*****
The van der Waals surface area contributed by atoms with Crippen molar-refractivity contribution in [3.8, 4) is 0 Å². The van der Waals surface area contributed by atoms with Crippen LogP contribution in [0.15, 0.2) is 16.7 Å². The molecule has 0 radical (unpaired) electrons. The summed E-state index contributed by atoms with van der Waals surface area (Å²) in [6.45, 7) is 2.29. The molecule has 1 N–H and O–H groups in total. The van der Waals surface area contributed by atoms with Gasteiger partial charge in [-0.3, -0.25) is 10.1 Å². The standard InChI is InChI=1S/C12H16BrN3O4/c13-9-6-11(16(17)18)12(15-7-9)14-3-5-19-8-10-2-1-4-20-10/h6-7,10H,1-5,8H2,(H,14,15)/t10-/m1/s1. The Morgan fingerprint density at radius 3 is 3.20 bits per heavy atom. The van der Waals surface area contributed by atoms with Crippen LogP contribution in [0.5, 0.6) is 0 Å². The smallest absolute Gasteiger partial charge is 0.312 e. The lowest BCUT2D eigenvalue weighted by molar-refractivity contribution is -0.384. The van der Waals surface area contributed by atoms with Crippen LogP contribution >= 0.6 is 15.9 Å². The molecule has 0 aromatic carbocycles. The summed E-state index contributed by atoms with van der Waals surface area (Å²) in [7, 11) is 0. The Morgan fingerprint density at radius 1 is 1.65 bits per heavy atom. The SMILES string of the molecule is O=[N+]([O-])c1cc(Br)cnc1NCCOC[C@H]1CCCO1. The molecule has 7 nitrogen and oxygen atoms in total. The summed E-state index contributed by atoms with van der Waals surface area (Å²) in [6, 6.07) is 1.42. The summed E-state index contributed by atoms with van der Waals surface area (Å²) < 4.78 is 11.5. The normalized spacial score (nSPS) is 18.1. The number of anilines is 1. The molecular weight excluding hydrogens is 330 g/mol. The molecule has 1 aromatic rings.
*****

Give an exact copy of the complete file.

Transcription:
The van der Waals surface area contributed by atoms with Crippen molar-refractivity contribution in [3.8, 4) is 0 Å². The van der Waals surface area contributed by atoms with Crippen LogP contribution in [0.15, 0.2) is 16.7 Å². The molecule has 0 radical (unpaired) electrons. The summed E-state index contributed by atoms with van der Waals surface area (Å²) in [6.45, 7) is 2.29. The molecule has 1 N–H and O–H groups in total. The van der Waals surface area contributed by atoms with Gasteiger partial charge in [-0.3, -0.25) is 10.1 Å². The standard InChI is InChI=1S/C12H16BrN3O4/c13-9-6-11(16(17)18)12(15-7-9)14-3-5-19-8-10-2-1-4-20-10/h6-7,10H,1-5,8H2,(H,14,15)/t10-/m1/s1. The Morgan fingerprint density at radius 3 is 3.20 bits per heavy atom. The van der Waals surface area contributed by atoms with Crippen LogP contribution in [0.5, 0.6) is 0 Å². The smallest absolute Gasteiger partial charge is 0.312 e. The lowest BCUT2D eigenvalue weighted by molar-refractivity contribution is -0.384. The van der Waals surface area contributed by atoms with Crippen LogP contribution >= 0.6 is 15.9 Å². The molecule has 0 aromatic carbocycles. The summed E-state index contributed by atoms with van der Waals surface area (Å²) in [7, 11) is 0. The Morgan fingerprint density at radius 1 is 1.65 bits per heavy atom. The SMILES string of the molecule is O=[N+]([O-])c1cc(Br)cnc1NCCOC[C@H]1CCCO1. The molecule has 7 nitrogen and oxygen atoms in total. The summed E-state index contributed by atoms with van der Waals surface area (Å²) in [6, 6.07) is 1.42. The summed E-state index contributed by atoms with van der Waals surface area (Å²) < 4.78 is 11.5. The normalized spacial score (nSPS) is 18.1. The number of anilines is 1. The molecular weight excluding hydrogens is 330 g/mol. The molecule has 1 aromatic rings.